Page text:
TYPES OF VALVES | Kickoff

TYPES OF VALVES

7 Jun

Due to the various environments, system fluids, and system conditions in which flow must be controlled, a large number of valve designs have been developed. A basic understanding of the differences between the various types of valves, and how these differences affect valve function, will help ensure the proper application of each valve type during design and the proper use of each valve type during operation.

G ate V alves

A gate valve is a linear motion valve used to start or stop fluid flow; however, it does not regulate or throttle flow.  The name gate is derived from the appearance of the disk in the flow stream.  Figure 4 illustrates a gate valve.

The disk of a gate valve is completely removed from the flow stream when the valve is fully open. This characteristic offers virtually no resistance to flow when the valve is open.  Hence, there is little pressure drop across an open gate valve.

When the valve is fully closed, a disk-to-seal ring contact surface exists for 360 , and good sealing is provided.  With the proper mating of a disk to the seal ring, very little or no leakage occurs across the disk when the gate valve is closed.

On opening the gate valve, the flow path is enlarged in a highly nonlinear manner with respect to percent of opening.  This means that flow rate does not change evenly with stem travel. Also, a partially open gate disk tends to vibrate from the fluid flow. Most of the flow change occurs near shutoff with a relatively high fluid velocity causing disk and seat wear and eventual leakage if used to regulate flow.        For these reasons, gate valves are not used to regulate or throttle flow.

A gate valve can be used for a wide variety of fluids and provides a tight seal when closed.  The major disadvantages to the use of a gate valve are:

It is not suitable for throttling applications.

It is prone to vibration in the partially open state.

It is more subject to seat and disk wear than a globe valve.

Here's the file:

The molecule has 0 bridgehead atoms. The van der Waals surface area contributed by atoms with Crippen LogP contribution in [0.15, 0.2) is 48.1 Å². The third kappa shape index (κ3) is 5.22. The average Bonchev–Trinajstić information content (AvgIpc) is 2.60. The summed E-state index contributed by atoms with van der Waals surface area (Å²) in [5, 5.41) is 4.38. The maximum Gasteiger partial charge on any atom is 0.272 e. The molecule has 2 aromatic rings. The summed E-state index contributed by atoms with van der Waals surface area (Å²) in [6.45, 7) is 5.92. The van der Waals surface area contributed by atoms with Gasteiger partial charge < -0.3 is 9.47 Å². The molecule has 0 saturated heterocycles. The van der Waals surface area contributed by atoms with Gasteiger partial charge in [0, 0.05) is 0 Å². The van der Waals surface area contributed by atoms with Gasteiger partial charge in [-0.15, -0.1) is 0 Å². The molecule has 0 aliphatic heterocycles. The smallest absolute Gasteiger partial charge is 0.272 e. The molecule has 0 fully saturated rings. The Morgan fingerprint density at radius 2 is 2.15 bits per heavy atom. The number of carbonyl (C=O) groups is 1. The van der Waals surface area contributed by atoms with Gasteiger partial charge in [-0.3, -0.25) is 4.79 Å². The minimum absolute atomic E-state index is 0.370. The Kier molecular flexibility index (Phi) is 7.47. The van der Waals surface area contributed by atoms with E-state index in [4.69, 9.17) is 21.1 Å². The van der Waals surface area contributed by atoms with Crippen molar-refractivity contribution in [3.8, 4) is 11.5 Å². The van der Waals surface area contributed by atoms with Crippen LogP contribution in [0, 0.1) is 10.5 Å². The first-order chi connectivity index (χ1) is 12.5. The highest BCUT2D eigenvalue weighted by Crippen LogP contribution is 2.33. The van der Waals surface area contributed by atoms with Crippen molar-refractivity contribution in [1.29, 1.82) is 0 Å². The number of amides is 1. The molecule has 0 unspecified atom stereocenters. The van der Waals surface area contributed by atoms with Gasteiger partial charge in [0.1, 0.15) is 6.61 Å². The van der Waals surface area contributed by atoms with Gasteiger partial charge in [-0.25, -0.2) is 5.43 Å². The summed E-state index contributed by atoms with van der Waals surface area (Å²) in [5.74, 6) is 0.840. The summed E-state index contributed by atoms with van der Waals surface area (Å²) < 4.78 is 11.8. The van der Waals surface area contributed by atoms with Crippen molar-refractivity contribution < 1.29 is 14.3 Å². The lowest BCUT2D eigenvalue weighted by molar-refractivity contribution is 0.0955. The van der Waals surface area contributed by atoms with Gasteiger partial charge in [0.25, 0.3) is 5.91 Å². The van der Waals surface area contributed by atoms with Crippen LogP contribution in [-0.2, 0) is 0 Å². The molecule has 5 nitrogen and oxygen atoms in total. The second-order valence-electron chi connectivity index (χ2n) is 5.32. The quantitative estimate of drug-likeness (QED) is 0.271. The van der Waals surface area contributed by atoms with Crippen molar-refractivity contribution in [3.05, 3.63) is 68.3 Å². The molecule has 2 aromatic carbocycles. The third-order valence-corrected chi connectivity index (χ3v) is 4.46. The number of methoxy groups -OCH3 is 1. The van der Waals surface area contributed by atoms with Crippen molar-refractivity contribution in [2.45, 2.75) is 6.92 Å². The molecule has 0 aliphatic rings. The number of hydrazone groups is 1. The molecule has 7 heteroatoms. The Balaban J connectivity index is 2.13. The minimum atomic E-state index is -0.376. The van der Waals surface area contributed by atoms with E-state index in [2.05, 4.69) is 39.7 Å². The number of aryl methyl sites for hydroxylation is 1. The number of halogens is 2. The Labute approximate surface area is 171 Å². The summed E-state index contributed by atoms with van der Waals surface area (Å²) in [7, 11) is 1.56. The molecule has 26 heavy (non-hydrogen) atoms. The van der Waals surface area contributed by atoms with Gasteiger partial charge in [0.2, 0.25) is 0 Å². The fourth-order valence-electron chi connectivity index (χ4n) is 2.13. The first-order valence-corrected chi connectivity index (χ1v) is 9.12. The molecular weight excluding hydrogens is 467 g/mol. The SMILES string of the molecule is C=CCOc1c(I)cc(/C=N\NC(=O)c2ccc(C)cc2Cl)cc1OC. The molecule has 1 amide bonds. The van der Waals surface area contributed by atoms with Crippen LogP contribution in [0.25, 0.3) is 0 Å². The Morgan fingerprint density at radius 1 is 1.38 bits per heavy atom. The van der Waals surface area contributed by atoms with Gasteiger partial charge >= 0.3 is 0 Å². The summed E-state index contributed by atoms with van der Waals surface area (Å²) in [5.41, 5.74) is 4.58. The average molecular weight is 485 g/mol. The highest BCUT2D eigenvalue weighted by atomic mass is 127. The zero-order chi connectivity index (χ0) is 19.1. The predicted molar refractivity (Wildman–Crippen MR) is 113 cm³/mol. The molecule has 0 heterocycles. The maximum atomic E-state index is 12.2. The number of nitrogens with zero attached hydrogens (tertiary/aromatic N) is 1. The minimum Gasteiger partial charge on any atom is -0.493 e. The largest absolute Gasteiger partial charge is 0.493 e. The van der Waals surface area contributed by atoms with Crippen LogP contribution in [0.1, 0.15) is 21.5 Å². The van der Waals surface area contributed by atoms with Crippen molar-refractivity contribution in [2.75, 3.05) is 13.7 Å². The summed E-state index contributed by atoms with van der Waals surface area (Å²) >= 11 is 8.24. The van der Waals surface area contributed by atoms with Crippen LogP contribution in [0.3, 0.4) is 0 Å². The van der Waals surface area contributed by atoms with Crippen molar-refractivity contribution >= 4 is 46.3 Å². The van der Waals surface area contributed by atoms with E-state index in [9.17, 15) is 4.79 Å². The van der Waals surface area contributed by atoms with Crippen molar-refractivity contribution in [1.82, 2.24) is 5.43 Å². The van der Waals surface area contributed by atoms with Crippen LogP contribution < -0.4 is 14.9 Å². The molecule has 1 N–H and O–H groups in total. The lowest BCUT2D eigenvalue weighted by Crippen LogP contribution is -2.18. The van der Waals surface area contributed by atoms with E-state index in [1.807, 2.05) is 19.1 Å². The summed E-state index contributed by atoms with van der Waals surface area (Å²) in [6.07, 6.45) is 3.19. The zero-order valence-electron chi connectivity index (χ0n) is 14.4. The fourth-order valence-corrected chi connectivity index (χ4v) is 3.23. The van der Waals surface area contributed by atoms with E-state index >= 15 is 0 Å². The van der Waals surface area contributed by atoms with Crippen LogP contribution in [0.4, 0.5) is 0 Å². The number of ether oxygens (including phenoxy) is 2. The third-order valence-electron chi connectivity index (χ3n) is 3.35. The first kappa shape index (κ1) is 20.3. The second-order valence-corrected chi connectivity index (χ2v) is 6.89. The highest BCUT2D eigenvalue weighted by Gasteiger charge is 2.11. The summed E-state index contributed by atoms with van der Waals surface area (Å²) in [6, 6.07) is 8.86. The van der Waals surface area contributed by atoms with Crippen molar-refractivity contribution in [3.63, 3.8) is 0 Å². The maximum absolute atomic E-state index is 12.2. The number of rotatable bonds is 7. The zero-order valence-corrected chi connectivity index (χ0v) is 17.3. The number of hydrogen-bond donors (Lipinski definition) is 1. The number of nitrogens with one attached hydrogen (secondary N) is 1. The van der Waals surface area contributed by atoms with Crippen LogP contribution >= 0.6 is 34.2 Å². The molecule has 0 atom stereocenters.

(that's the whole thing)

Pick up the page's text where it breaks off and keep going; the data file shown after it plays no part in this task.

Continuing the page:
Repairs, such as lapping and grinding, are generally more difficult to accomplish.

Gate Valve Disk Design

Gate valves are available with a variety of disks.  Classification of gate valves is usually made by the type disk used: solid wedge, flexible wedge, split wedge, or parallel disk.

Solid wedges, flexible wedges, and split wedges are used in valves having inclined seats. Parallel disks are used in valves having parallel seats.

Regardless of the style of wedge or disk used, the disk is usually replaceable.  In services where solids or high velocity may cause rapid erosion of the seat or disk, these components should have a high surface hardness and should have replacement seats as well as disks.  If the seats are not replaceable, seat damage requires removal of the valve from the line for refacing of the seat, or refacing of the seat in place.  Valves being used in corrosion service should normally be specified with replaceable seats.

Solid Wedge

The solid wedge gate valve shown in Figure 5 is the most commonly used disk because of its simplicity and strength. A valve with this type of wedge may be installed in any position and it is suitable for almost all fluids.  It is practical for turbulent flow.

Flexible Wedge

The flexible wedge gate valve illustrated in Figure 6 is a one-piece disk with a cut around the perimeter to improve the ability to match error or change in the angle between the seats. The cut varies in size, shape, and depth.  A shallow, narrow cut gives  little flexibility but retains  strength.                                                                                               A deeper and wider cut, or cast-in recess, leaves little material at the center, which allows more flexibility but compromises strength.

A correct profile of the disk half in the flexible wedge design can give uniform deflection properties at the disk edge, so that the wedging force applied in seating   will   force   the   disk   seating surface uniformly and tightly against the seat.

Gate  valves  used in  steam  systems  have flexible  wedges. The reason for using a flexible gate is to prevent binding of the gate within the valve when the valve is in the closed position.   When steam lines are heated, they expand and cause some distortion of valve bodies.  If a solid gate fits snugly between the seat of a valve in a cold steam system, when the system is heated and pipes elongate, the seats will compress against the gate and clamp the valve shut.This problem is overcome by using a flexible gate, whose design allows the gate to flex as the valve seat compresses it.

The major problem associated with flexible gates is that water tends to collect in the body neck.  Under certain conditions, the admission of steam may cause the valve body neck to rupture, the bonnet to lift off,  or  the  seat  ring  to  collapse. Following  correct  warming procedures prevent these problems.

Split Wedge